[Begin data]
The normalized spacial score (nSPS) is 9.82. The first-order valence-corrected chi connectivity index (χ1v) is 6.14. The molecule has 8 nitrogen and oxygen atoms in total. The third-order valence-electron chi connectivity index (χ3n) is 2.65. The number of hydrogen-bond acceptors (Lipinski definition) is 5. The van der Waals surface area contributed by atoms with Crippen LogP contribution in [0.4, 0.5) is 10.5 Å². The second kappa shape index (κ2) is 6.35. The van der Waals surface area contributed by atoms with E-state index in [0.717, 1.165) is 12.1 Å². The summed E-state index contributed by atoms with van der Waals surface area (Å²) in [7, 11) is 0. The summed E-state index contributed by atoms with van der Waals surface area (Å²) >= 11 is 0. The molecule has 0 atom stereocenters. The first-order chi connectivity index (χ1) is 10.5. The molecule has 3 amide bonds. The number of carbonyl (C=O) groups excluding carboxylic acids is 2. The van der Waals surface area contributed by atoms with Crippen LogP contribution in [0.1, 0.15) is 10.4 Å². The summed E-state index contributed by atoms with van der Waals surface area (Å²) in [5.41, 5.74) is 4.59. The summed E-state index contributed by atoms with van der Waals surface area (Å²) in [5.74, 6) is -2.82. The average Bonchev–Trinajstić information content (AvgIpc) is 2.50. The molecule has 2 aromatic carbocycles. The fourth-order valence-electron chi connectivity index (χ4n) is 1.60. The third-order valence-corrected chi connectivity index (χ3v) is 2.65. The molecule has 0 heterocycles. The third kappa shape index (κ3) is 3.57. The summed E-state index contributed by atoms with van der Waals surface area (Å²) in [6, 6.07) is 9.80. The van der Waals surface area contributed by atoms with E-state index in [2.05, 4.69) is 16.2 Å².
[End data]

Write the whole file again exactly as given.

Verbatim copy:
The normalized spacial score (nSPS) is 9.82. The first-order valence-corrected chi connectivity index (χ1v) is 6.14. The molecule has 8 nitrogen and oxygen atoms in total. The third-order valence-electron chi connectivity index (χ3n) is 2.65. The number of hydrogen-bond acceptors (Lipinski definition) is 5. The van der Waals surface area contributed by atoms with Crippen LogP contribution in [0.4, 0.5) is 10.5 Å². The second kappa shape index (κ2) is 6.35. The van der Waals surface area contributed by atoms with E-state index in [0.717, 1.165) is 12.1 Å². The summed E-state index contributed by atoms with van der Waals surface area (Å²) in [7, 11) is 0. The summed E-state index contributed by atoms with van der Waals surface area (Å²) >= 11 is 0. The molecule has 0 atom stereocenters. The first-order chi connectivity index (χ1) is 10.5. The molecule has 3 amide bonds. The number of carbonyl (C=O) groups excluding carboxylic acids is 2. The van der Waals surface area contributed by atoms with Crippen LogP contribution in [0.1, 0.15) is 10.4 Å². The summed E-state index contributed by atoms with van der Waals surface area (Å²) in [5.41, 5.74) is 4.59. The summed E-state index contributed by atoms with van der Waals surface area (Å²) in [5.74, 6) is -2.82. The average Bonchev–Trinajstić information content (AvgIpc) is 2.50. The molecule has 2 aromatic carbocycles. The fourth-order valence-electron chi connectivity index (χ4n) is 1.60. The third-order valence-corrected chi connectivity index (χ3v) is 2.65. The molecule has 0 heterocycles. The third kappa shape index (κ3) is 3.57. The summed E-state index contributed by atoms with van der Waals surface area (Å²) in [6, 6.07) is 9.80. The van der Waals surface area contributed by atoms with E-state index in [2.05, 4.69) is 16.2 Å².